By senior year, I was being called “The Voice of Rangeview”. I was delivering your daily announcements in a fun new way: introducing Trivia Tuesday, — which was quickly lost — creating fun holiday and school spirit related announcements, and creating an outro that won’t be forgotten. 

I would have never gotten to where I am without the unconditional love and support I got from teachers and staff at Rangeview. 

I would never have begun my book without the push of Mr. Jon Wells. He told me to write my book as well as many other titles I have yet to start. He is the owner of a lot of my artwork and still is appreciative when he receives more. Although he still has yet to read the current updates and give me advice on where to go next, he still has pushed me to be who I am today and who I want to be in the future and for that I am grateful.

Sophomore year was also the year I met Mr. Zeb Carabello (C-Dog). With his eye-roll dad jokes and his constant support, I am here today to write this column. Carabello gave me tough stories to work with which has actually made me a better writer. Without him, I wouldn’t be the Arts, Music, Entertainment editor I am today. Thank you for everything. I appreciate you. Lefties rule!

In October of my sophomore year, I had the pleasure to meet Mr. Peter Gerard. Although he scared me at first, I grew to understand and like him more. Throughout my first season of swimming for him, he couldn’t pronounce my name right and it was actually really funny. It’s okay though because the swim team made a nickname for him. Now he just makes fun of me for my shoulder injury and my knee injury. He is one of very few people who can turn a bad day into a good one. Thank you for being there for me through thick and thin.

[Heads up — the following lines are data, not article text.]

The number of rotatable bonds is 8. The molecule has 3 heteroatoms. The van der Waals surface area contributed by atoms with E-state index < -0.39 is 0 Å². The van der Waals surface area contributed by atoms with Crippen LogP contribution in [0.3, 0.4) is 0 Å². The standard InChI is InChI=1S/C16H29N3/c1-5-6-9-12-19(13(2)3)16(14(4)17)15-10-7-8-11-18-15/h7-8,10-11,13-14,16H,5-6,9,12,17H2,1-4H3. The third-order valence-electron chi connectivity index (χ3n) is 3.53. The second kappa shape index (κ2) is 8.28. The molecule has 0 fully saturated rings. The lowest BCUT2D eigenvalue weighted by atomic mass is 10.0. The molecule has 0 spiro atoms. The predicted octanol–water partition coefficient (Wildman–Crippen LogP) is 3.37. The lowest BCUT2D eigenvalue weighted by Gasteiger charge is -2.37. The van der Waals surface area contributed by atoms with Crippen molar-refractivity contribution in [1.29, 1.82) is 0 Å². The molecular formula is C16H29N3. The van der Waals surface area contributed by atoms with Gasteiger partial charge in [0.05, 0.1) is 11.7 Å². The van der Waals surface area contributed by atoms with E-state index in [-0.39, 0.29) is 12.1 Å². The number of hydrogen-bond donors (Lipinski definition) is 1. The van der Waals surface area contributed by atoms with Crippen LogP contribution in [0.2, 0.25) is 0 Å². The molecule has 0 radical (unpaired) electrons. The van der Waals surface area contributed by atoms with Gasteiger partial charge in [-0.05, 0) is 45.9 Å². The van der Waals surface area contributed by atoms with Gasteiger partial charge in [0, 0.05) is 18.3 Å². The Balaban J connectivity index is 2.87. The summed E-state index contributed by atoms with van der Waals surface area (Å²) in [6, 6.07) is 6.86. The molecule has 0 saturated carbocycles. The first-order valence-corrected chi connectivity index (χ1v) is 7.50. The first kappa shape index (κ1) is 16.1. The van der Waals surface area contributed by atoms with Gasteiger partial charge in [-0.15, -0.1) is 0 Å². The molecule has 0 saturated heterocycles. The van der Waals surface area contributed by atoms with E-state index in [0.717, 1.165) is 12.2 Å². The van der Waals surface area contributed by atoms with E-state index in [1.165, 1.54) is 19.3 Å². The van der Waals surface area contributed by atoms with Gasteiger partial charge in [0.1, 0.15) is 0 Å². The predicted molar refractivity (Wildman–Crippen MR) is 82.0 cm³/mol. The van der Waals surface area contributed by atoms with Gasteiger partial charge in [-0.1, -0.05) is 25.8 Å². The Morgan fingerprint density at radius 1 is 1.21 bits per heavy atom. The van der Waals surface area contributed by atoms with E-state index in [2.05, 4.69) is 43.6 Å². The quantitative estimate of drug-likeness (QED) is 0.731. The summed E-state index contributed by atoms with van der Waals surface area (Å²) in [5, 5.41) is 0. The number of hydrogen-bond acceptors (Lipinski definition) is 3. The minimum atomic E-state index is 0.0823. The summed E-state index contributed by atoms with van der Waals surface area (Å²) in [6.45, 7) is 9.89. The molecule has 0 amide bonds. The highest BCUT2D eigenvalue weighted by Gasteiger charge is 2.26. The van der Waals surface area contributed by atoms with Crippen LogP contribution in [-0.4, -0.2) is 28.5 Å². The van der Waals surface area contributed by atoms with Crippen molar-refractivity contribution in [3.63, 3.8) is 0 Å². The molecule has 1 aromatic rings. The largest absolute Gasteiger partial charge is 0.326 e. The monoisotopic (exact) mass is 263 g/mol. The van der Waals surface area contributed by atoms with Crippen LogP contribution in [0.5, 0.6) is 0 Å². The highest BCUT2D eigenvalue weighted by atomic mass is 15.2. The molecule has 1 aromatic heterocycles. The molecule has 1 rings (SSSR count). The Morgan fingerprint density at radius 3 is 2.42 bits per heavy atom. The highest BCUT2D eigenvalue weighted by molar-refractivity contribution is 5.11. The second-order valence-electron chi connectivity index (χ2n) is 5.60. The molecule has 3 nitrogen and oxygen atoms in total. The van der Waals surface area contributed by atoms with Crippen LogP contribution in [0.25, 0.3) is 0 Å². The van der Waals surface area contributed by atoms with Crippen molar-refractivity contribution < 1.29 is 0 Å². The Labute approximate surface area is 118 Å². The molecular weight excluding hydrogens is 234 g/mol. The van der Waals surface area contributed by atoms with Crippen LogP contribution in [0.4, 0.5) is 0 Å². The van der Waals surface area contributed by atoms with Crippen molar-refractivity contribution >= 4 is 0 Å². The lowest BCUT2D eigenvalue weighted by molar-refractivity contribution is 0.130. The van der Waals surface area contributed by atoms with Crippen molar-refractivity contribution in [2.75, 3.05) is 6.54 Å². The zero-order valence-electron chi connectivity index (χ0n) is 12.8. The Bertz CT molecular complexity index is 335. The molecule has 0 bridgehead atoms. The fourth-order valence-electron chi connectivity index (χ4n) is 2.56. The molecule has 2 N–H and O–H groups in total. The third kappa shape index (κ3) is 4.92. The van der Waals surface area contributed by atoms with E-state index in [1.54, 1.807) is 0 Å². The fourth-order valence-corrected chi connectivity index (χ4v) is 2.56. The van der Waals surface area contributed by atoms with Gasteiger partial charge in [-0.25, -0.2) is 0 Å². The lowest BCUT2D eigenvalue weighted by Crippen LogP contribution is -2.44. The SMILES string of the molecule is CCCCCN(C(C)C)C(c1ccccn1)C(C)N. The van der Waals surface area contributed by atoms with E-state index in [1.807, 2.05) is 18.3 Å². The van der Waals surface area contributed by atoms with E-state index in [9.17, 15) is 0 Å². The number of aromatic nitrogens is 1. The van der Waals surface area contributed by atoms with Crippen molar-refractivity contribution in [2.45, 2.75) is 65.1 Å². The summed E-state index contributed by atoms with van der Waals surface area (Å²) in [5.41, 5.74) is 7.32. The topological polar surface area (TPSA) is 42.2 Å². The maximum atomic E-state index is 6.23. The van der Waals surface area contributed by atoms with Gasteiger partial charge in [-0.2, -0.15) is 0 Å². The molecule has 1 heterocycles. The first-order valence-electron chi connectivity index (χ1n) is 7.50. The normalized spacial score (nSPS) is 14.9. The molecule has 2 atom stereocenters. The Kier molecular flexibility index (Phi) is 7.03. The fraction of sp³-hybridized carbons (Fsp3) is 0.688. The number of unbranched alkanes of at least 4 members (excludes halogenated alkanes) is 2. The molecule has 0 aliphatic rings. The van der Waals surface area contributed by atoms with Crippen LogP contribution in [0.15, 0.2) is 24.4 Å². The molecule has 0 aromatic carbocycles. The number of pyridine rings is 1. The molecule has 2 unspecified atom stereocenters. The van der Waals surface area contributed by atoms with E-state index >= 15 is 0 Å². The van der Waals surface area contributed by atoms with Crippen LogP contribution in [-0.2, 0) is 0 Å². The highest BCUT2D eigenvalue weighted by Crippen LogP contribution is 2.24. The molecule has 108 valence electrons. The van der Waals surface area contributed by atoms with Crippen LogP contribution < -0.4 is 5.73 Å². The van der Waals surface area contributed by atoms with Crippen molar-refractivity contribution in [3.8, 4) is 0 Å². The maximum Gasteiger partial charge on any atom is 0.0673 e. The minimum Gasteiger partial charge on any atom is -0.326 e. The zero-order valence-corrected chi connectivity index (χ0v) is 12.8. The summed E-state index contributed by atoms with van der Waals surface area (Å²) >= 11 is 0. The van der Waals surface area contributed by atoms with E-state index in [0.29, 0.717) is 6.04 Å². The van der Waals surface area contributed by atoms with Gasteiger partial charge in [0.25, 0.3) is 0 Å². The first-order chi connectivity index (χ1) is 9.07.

I didn’t really talk about my freshman year much, but during that time I got to know Mr. Terry Anderson. Although his voice can be scary and he may seem kinda mean, he is the biggest teddy bear there is. Anderson helped me improve my golf game and helped me create a passion for the game of golf. Thank you for giving me the gift of golf. I may be ‘wrong-handed’ but that has only made you a better left-handed coach. 

Now we can’t forget about Mr. Jon Sobolewski (Sobes). I knew him for all four years of high school, but we didn’t get to know each other well until he became the new journalism teacher. We clicked over horror movies and The Office. I miss the fun conversations we had over random stuff and the pranks Katiana Williams and I did on him. I know I was a pain but without me, he probably would be lost with a lot of things. Thank you Sobes, for making my life a little more eventful and for helping me find my bubbles. 

Now those are only the teachers I share a stronger connection with. Every other teacher I have had or have talked to in the halls, thank you. Without you, I wouldn’t be the person I am today. Keep teaching because what you are doing is making a difference in the world. 

It’s hard to say goodbye through a column, but thank you, everyone, who I have talked to, laughed with, cried with; everyone has had an impact on my life — even if you just said hi in the hallway. 

I leave one thing with you all: I’m Alexis Drummond and that was my story. Don’t be a hater; love being a Raider; I’ll catch you later.